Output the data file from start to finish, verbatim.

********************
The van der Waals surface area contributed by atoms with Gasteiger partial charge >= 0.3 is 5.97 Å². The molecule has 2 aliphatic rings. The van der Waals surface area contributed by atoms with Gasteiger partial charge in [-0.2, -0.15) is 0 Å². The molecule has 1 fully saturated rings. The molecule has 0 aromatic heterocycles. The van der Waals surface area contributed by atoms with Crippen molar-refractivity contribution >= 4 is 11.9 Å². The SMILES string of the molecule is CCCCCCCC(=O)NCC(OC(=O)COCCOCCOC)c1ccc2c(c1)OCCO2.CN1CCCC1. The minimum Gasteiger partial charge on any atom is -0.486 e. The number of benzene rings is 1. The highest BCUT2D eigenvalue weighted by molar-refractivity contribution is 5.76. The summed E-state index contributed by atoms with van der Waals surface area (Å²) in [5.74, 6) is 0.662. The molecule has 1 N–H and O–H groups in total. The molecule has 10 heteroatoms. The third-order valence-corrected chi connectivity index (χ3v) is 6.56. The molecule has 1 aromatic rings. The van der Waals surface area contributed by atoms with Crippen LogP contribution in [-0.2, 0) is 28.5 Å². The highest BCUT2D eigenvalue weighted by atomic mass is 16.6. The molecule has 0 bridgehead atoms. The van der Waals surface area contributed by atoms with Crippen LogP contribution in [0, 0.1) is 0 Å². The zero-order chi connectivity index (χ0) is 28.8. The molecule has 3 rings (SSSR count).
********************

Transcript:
The van der Waals surface area contributed by atoms with Gasteiger partial charge >= 0.3 is 5.97 Å². The molecule has 2 aliphatic rings. The van der Waals surface area contributed by atoms with Gasteiger partial charge in [-0.2, -0.15) is 0 Å². The molecule has 1 fully saturated rings. The molecule has 0 aromatic heterocycles. The van der Waals surface area contributed by atoms with Crippen molar-refractivity contribution >= 4 is 11.9 Å². The SMILES string of the molecule is CCCCCCCC(=O)NCC(OC(=O)COCCOCCOC)c1ccc2c(c1)OCCO2.CN1CCCC1. The minimum Gasteiger partial charge on any atom is -0.486 e. The number of benzene rings is 1. The highest BCUT2D eigenvalue weighted by molar-refractivity contribution is 5.76. The summed E-state index contributed by atoms with van der Waals surface area (Å²) in [5.74, 6) is 0.662. The molecule has 1 N–H and O–H groups in total. The molecule has 10 heteroatoms. The third-order valence-corrected chi connectivity index (χ3v) is 6.56. The molecule has 1 aromatic rings. The van der Waals surface area contributed by atoms with Crippen LogP contribution in [-0.2, 0) is 28.5 Å². The highest BCUT2D eigenvalue weighted by atomic mass is 16.6. The molecule has 0 bridgehead atoms. The van der Waals surface area contributed by atoms with Crippen LogP contribution in [0, 0.1) is 0 Å². The zero-order chi connectivity index (χ0) is 28.8. The molecule has 3 rings (SSSR count).